Victims After the Cease-Fire

Two years ago I protested on the Perth causeway, at rush hour on a Monday morning, to draw attention to the International Campaign to Ban Landmines. My father rang me that night to tell me about his day. A taciturn man, my Dad is not given to words unless they’re necessary. I have rarely seen him pick up the phone voluntarily. My stomach sank as he began, "My bus was delayed this morning by protesters waving placards saying, ‘Landmines Kill Civilians.’ I wonder what good they thought they were doing?"

Silently I tensed as Dad continued, "It reminded me of the Vietnam War protesters. I thought they were students without a clue about life. Now I agree wholeheartedly with them and I thought, ‘This landmines issue is something Anne would protest.’" Speechless, but breathing again, I listened to Dad laughingly finish, "Then I looked over and saw you in the group in the middle of the causeway, talking with police. Don’t worry love, I broke it gently to your mother. Someday we’ll think about landmines the way we think about the Vietnam War." An astonishing change in mindset for my father!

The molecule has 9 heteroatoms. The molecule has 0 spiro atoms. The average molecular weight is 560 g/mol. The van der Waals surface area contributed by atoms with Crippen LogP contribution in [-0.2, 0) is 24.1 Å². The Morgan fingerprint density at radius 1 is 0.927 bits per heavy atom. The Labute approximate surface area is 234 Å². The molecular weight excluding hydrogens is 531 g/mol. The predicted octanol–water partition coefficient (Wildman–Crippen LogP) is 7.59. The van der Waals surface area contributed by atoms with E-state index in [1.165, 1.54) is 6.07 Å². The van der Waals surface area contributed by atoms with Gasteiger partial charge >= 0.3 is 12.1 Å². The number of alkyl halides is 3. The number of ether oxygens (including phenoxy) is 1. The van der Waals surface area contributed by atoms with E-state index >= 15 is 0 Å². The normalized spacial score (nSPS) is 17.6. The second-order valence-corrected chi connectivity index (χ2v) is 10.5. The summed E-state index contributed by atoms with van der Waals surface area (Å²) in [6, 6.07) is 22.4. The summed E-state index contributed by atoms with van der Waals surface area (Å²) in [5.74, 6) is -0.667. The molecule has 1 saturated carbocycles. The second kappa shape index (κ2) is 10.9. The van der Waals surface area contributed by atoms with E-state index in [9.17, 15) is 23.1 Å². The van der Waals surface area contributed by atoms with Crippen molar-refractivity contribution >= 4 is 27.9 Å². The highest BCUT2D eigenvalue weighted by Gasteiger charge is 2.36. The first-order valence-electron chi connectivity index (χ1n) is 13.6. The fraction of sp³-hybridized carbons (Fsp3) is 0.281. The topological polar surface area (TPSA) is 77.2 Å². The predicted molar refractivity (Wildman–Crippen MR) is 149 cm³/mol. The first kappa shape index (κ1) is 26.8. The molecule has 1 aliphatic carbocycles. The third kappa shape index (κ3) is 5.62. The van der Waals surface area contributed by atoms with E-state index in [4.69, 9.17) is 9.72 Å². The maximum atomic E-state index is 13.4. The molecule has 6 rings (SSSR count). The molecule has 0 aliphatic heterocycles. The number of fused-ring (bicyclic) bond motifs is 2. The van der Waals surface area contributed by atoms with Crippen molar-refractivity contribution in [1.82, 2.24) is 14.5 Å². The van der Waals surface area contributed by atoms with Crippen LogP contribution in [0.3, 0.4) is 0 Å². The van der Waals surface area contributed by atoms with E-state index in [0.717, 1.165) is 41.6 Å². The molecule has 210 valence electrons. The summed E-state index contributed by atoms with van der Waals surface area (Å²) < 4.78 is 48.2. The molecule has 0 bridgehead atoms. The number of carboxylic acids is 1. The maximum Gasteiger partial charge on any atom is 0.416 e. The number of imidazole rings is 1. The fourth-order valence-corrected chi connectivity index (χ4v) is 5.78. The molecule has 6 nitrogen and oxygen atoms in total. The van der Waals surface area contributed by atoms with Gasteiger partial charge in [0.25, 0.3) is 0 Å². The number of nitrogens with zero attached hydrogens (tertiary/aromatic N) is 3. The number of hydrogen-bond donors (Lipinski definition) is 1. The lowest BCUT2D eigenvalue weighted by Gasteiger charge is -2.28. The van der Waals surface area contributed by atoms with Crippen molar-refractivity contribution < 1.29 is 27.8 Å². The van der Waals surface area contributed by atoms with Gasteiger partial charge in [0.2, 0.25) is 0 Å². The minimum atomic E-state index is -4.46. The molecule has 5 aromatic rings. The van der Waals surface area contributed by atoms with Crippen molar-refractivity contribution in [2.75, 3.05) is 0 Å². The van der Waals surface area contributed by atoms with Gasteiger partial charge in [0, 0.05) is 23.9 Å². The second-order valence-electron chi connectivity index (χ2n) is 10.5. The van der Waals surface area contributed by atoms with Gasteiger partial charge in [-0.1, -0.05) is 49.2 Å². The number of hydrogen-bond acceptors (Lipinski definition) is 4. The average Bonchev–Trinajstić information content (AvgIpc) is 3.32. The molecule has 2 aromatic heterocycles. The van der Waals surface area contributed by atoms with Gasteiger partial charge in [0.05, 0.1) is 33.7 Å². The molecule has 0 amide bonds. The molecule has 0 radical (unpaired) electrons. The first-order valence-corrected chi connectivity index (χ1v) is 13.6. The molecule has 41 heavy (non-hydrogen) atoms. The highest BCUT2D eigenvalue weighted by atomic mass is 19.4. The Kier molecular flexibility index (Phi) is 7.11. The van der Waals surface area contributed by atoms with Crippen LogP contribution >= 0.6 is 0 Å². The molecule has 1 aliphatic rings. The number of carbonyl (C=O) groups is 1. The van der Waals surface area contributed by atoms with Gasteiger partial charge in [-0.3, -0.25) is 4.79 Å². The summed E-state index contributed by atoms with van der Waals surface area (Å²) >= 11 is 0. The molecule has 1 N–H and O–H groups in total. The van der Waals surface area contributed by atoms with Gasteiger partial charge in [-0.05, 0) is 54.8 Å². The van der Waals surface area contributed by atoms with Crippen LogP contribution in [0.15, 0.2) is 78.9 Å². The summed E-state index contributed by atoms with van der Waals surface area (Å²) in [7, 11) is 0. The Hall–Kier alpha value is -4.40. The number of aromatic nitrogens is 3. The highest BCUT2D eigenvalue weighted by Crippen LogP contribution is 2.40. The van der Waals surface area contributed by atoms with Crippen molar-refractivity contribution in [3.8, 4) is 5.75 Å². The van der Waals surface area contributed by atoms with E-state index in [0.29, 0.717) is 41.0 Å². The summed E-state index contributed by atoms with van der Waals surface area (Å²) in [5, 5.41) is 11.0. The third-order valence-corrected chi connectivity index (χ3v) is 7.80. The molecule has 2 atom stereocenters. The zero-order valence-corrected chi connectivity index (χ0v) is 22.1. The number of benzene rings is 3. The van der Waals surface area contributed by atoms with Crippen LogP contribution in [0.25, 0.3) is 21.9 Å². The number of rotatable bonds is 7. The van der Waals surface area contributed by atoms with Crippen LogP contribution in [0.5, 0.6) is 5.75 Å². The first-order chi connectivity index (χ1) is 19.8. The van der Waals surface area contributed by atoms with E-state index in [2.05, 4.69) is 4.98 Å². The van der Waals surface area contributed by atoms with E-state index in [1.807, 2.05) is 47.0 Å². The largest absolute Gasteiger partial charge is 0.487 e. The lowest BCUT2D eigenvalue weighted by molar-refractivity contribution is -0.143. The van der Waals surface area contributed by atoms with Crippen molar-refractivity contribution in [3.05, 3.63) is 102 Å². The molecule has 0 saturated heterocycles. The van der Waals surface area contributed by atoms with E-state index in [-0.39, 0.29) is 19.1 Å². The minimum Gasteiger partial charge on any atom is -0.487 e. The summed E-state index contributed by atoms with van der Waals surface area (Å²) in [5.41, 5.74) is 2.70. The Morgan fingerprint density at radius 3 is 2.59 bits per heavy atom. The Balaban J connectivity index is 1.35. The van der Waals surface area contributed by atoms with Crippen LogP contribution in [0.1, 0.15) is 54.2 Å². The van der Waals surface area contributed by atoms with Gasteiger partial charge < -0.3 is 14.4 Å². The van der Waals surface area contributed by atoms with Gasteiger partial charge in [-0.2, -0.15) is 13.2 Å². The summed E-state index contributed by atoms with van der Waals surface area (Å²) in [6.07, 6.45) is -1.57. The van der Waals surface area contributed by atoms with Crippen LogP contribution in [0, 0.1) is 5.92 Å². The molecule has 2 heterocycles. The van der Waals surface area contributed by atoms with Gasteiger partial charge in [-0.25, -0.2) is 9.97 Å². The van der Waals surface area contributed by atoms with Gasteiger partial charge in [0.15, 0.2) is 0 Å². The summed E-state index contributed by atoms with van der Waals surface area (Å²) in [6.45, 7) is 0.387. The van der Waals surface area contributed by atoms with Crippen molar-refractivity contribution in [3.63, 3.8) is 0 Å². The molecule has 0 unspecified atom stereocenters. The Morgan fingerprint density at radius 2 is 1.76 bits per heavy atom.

It is such a mindset change that author Paul Davies and photographer Nic Dunlop are hoping to effect with their book War of the Mines: Cambodia, Landmines and the Impoverishment of a Nation. Both came to the project as a result of personal experience with landmine victims. They were shocked at the extent of civilian injury and death from landmines, which continue killing after a cease-fire. Davies and Dunlop became convinced that "to witness such events without acting would amount to complicity" in a world where every 20 minutes someone is killed or maimed by an anti-personnel landmine. The outcome is a meticulous case study of the effect of landmine warfare in Cambodia.

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Sojourners Magazine March-April 1997
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